Government officials held a public meeting in District One to discuss issues at the Pockwood Pond incinerator. This newspaper was not invited to the meeting, but the government issued a press release afterwards stating that they unveiled a “three-stage strategy” to deal with ongoing trash issues. (Photo: GIS)

In a recent community meeting in District One, the Department of Waste Management unveiled a “three-stage strategy” aimed at addressing the landfill fires and other urgent trash problems facing the Virgin Islands, according to a government press release issued Monday.

The plan — which has not been published — includes a few initiatives apparently lifted from the draft National Waste Management Strategy, a much more comprehensive document that was circulated for consultations in 2021 but never officially adopted.

But the press release about the recent meeting — to which this newspaper was not invited — did not mention that broader strategy or provide an update on it.

Instead, acting DWM Manager Neville Allen presented short-term, mid-term and long-term initiatives he said would help manage waste in the territory, the release stated.

In the short term

As part of the short-term solutions, the department intends to bury all incoming waste at the Pockwood Pond landfill on a daily basis, according to the press release.

To minimise the risk of spontaneous fires, a minimum of six inches of compacted soil will be used to cover the trash.

In addition, security measures will be enhanced by installing surveillance cameras at the entrance of the facility to deter unauthorised access, which has been a common cause of fires resulting from people seeking copper and other valuable metals, government stated.

To ensure round-the-clock protection, security personnel will be stationed at the site between 4 p.m. and 7 a.m. every day.

Additionally, efforts will be made to increase waste separation and recycling through educational programmes and the establishment of recyclable drop-off areas, thereby reducing the amount of waste reaching the dumpsite, the release stated.

Medium term

In the medium term, the department still plans to repair the existing incinerator, which has been non-functional since it was damaged in a fire in February 2022.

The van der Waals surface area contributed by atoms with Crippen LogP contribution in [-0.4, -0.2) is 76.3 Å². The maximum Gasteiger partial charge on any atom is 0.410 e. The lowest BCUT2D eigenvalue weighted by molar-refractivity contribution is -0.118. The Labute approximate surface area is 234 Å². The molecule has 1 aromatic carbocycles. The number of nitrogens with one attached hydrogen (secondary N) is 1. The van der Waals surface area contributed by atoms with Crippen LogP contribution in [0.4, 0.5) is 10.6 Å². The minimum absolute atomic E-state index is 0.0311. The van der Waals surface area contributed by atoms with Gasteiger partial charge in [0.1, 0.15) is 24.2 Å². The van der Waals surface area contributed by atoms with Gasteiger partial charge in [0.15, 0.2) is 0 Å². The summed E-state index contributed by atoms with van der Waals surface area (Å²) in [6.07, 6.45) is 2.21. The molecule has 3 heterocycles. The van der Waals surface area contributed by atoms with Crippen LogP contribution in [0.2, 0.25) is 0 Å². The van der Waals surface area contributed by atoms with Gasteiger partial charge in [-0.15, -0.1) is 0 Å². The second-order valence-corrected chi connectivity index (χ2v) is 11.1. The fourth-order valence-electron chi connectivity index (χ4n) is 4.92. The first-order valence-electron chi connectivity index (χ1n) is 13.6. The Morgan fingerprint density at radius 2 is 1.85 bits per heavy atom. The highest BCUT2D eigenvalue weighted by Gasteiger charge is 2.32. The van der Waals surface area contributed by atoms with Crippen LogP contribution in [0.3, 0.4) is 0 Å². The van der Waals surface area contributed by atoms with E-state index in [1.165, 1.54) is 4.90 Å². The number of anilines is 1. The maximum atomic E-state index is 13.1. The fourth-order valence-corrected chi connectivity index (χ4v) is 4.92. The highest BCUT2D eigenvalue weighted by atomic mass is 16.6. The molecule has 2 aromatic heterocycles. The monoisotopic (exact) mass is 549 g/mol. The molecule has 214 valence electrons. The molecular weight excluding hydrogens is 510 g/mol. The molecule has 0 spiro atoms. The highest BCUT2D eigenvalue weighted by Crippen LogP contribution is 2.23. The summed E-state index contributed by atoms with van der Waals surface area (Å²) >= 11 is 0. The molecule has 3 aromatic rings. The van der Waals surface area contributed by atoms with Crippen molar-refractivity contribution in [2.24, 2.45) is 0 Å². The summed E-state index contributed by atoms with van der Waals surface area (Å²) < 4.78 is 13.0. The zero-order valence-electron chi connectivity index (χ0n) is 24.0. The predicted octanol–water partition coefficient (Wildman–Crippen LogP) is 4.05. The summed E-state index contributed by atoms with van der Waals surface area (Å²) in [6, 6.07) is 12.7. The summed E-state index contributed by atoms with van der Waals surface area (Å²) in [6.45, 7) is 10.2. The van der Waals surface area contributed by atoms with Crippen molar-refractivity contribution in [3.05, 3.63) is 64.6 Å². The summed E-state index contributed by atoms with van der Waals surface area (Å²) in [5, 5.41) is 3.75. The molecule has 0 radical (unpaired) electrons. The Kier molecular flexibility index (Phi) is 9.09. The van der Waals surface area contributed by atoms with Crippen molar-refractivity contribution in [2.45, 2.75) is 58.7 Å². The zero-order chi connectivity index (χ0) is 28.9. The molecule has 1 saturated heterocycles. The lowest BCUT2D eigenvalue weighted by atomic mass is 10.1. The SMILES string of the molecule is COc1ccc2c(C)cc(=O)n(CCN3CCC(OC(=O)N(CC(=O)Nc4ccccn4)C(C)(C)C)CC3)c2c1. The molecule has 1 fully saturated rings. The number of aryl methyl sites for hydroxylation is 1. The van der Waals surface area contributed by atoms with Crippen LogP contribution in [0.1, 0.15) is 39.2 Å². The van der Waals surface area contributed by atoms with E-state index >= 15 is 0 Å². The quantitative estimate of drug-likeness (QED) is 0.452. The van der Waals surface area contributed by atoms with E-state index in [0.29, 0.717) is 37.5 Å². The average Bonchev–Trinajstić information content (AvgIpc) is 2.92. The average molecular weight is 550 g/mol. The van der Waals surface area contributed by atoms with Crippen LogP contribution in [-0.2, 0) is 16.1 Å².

The needed work includes procuring and installing a new control panel, ash conveyor, rams, and exhaust fans required to restore the functionality of the system, according to the release.

These essential components have already been ordered and are expected to arrive “in the coming months,” Mr. Allen said.

The department will also hire a contracting company to repair the incinerator roof and make the necessary electrical connections for the new control panel, the release stated. The repairs are expected to be completed within the next eight to 12 months, it added.

This is a lengthy extension of previous deadlines. Shortly after the February 2022 fire knocked the incinerator offline, then-Health and Social Development Minister Carvin Malone predicted that repairs would take around two to four months. The DWM later upped that estimate to seven months, a target that passed last September.

Plastic ban

The final stage of the newly announced waste strategy involves implementing a ban on single-use plastic containers and introducing a refund system for glass and aluminum containers, according to government.

This measure is designed to extract recyclable materials from the waste stream and reduce litter.

Drafting instructions for the ban and refund system are currently being prepared and are anticipated to be finalised by the end of July, according to the release.

The ban and refund system were previously approved by Cabinet in 2018, but they have been long delayed without explanation.

Also during the District One meeting, Health and Social Development Minister Vincent Wheatley, DWM Assistant Manager Anselm Myers, and members of Green VI joined Mr. Allen in discussing the department’s initiatives, according to the press release.